Although herbs and herbal products may have benefits for health, they also can develop adverse reactions. The rise in consuming herbs is likely due to easy access, purported harmless nature, and perceived therapeutic efficacy (2,6-8). Hepatotoxicity from herbs has been recognized for many years. The true incidence of herb-induced liver injury (HILI) is not easily determined due to the likelihood of underestimation and underreporting (9-11). There are various factors either host dependent or herb dependent that affect the clinical features and severity of HILI (10,12). HILI is diverse and classified as hepatocellular, cholestatic or mixed injury with varying clinical manifestations from asymptomatic elevation of liver tests to fulminant hepatitis, and fatal liver injury requiring liver transplantation (1,3,10,12). The true pathogenesis of each HILI is not fully understood which requires further elucidation. The diagnosis of HILI is an exclusion of other liver diseases. Roussel Uclaf Causality Assessment Method (RUCAM) has been most but not all used in causality assessment of HILI in clinical practice (9,11-14). The development of genetic testing is in progress which may predict risk for HILI and assist its early diagnosis. The exploration of definitive and valid biomarkers for HILI remains of high interests since it may help monitoring the severity, and outcome of HILI (14).
This review attempts to gather current medical knowledge of relevant and established information of HILI and advocate regulatory measures in the use of herbs and herbal products for public safety.
I present the following article in accordance with the Narrative Review reporting checklist (available at https://dx.doi.org/10.21037/dmr-21-8).
- To review current knowledge of clinical manifestations, diagnosis and management of HILI;
- To advocate the policy development in global standardization of pharmacovigilance in the use of herbs and herbal products.
Literature search was conducted through PubMed database of publications in English including retrospective, prospective studies, meta-analysis, case reports, case series, expert opinions and reviews, from different countries including but not limited to the United States (US), from year 1988 to 2020.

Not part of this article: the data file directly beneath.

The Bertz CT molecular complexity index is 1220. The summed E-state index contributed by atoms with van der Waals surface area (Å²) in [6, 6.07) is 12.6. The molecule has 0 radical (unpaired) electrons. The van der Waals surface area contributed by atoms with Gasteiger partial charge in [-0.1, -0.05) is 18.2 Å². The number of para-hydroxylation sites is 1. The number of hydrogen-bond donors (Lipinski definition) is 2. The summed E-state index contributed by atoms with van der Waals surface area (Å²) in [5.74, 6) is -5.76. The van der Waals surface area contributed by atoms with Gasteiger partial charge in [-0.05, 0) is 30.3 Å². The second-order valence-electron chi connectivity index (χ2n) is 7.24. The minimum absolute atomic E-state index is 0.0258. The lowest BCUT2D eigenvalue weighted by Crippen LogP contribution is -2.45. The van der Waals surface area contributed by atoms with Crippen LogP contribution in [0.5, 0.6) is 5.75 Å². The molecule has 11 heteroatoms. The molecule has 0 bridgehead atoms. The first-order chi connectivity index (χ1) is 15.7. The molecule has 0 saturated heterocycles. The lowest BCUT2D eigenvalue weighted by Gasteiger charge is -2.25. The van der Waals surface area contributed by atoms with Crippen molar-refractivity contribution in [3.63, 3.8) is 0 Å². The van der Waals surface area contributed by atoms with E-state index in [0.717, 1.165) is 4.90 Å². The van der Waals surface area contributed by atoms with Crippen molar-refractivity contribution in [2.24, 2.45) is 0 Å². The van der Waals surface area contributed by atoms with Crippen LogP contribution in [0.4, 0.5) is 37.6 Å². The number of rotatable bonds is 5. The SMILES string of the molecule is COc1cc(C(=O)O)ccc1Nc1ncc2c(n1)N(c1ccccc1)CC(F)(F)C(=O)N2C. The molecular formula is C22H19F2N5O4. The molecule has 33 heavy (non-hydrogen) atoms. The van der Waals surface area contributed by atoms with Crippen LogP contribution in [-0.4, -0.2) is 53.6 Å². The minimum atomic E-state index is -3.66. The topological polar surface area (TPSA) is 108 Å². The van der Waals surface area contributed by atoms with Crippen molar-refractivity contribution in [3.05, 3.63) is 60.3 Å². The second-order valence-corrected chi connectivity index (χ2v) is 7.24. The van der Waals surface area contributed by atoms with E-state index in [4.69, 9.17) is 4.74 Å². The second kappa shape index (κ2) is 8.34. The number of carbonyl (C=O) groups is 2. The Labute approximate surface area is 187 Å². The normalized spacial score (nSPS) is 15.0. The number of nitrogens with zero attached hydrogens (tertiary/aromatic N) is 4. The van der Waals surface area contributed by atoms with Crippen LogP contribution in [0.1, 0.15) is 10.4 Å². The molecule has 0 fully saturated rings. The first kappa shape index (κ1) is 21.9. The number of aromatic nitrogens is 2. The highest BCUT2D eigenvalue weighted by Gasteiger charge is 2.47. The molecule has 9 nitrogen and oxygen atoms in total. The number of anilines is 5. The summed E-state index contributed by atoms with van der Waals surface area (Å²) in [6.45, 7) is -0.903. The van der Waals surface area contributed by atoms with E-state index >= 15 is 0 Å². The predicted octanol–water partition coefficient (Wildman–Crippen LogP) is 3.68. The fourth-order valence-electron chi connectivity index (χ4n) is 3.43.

Hepatotoxicity from herbs has been recognized for many years. Herbal products are categorized differently from pharmaceutical drugs and the safety profile is not regulated by standard measures. The true incidence of HILI is not easily determined due to the likelihood of underestimation and underreporting (9-11). A population-based study in Iceland at earlier time described 16% of DILI cases were due to use of herbal dietary supplements (15). HILI may have a more serious impact on different regions in the world (16). Publications between 2007 and 2013 from several Asian countries showed that prevalence of traditional medicines and dietary supplements induced liver injury ranging from 17.1% in Japan, 18.6% in China, 71% in Singapore to 72.7% in Korea respectively (17-20).
Although a retrospective study of 25,927 hospitalized DILI patients in mainland China from 2012 to 2014 showed that traditional Chinese medicines (TCM) or HDS accounted for 26.8% (21), the study was challenged by lacking rigorous entrance criteria with potential over-diagnosis, not accurately classified by causality assessment, and uncertain temporal link of medication use to liver injury given its retrospective design (22). The frequency of HDS induced liver injury in Drug Induced Liver Injury Network (DILIN) in the US remained stable around 20% (23). HDS in a retrospective cohort study in the US represented 18.8% of acute liver failure (24). A more recent systemic review of 31 studies described that HILI represented 25% of the DILI (25).